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Mercury

Mercury, the planet nearest the Sun, is also the smallest planet in the Solar System. Only slightly larger than the Earth's moon, Mercury's surface is covered with craters. This tiny planet does not have any rings or moons.

Visit another planet: Mercury, Venus, Earth, Mars, Jupiter, Saturn, Uranus, Neptune, Dwarf Planets
<a href="/mercury/mercury.html&edu=elem">Mercury</a>, the innermost planet of the solar system, is a little bigger than the Earth's Moon. The <a href="/mercury/Interior_Surface/Surface/surface_overview.html&edu=elem">surface</a> of the planet is covered with craters, like the Moon, but temperatures there can reach over 800&deg;F because Mercury is so close to the Sun and rotates so slowly.  This picture was taken by the <a href="/space_missions/robotic/messenger/messenger.html&edu=elem">MESSENGER spacecraft</a> in October 2008.<p><small><em>Image courtesy of NASA/Johns Hopkins University Applied Physics Laboratory/Carnegie Institution of Washington.</em></small></p>This historic image is the first ever taken from a spacecraft in orbit about <a href="/mercury/mercury.html&edu=elem">Mercury</a>, the innermost planet of the solar system.  Taken on 3/29/2011 by <a href="/space_missions/robotic/messenger/messenger.html&edu=elem">MESSENGER</a>, it shows numerous craters across the <a href="/mercury/Interior_Surface/Surface/surface_overview.html&edu=elem">surface</a> of the planet.  Temperatures there can reach over 800F because Mercury is so close to the Sun and rotates so slowly.  MESSENGER entered orbit around Mercury earlier in March 2011.<p><small><em>NASA/Johns Hopkins University Applied Physics Laboratory/Carnegie Institution of Washington</em></small></p>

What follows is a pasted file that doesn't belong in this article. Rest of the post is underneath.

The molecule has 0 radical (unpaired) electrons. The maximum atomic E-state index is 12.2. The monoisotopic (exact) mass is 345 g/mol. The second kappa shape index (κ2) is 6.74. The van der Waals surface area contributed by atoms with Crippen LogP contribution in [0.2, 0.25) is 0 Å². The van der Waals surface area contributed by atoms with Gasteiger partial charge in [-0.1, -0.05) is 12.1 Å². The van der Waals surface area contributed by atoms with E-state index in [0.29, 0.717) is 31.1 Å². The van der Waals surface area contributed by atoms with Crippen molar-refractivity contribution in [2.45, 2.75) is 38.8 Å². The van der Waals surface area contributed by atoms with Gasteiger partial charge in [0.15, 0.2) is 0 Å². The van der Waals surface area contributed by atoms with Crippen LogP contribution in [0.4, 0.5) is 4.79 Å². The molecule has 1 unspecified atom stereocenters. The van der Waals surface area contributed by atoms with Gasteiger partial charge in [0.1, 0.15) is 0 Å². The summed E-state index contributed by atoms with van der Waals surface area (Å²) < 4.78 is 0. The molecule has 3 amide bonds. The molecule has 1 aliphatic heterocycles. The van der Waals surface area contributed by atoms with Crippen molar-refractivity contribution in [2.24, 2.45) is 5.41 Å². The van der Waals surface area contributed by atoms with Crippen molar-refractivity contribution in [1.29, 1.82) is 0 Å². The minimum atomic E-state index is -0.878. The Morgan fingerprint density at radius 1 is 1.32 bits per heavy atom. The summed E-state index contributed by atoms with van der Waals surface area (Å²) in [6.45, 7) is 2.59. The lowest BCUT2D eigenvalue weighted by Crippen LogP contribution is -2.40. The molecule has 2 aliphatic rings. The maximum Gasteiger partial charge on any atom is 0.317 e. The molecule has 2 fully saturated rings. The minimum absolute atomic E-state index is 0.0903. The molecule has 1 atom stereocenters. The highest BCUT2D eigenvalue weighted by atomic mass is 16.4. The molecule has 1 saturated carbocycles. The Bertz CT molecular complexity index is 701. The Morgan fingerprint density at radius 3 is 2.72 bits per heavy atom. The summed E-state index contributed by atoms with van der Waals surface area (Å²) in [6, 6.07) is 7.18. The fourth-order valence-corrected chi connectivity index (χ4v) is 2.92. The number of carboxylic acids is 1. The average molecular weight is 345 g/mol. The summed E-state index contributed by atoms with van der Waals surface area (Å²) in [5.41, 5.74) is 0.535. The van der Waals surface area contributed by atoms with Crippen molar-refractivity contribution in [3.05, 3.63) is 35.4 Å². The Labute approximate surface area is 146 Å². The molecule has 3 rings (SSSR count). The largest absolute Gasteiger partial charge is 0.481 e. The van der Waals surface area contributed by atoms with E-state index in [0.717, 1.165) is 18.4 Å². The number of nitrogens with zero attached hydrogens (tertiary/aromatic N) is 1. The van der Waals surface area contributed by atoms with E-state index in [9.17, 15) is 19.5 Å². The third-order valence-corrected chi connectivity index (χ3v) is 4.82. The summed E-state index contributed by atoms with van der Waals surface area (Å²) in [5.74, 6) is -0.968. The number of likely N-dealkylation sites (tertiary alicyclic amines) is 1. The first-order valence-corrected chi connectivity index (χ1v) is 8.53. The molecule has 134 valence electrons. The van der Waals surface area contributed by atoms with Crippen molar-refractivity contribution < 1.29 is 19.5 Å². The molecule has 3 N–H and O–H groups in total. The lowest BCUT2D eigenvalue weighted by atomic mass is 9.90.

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Windows to the Universe, a project of the National Earth Science Teachers Association, is sponsored in part is sponsored in part through grants from federal agencies (NASA and NOAA), and partnerships with affiliated organizations, including the American Geophysical Union, the Howard Hughes Medical Institute, the Earth System Information Partnership, the American Meteorological Society, the National Center for Science Education, and TERC. The American Geophysical Union and the American Geosciences Institute are Windows to the Universe Founding Partners. NESTA welcomes new Institutional Affiliates in support of our ongoing programs, as well as collaborations on new projects. Contact NESTA for more information. NASA ESIP NCSE HHMI AGU AGI AMS NOAA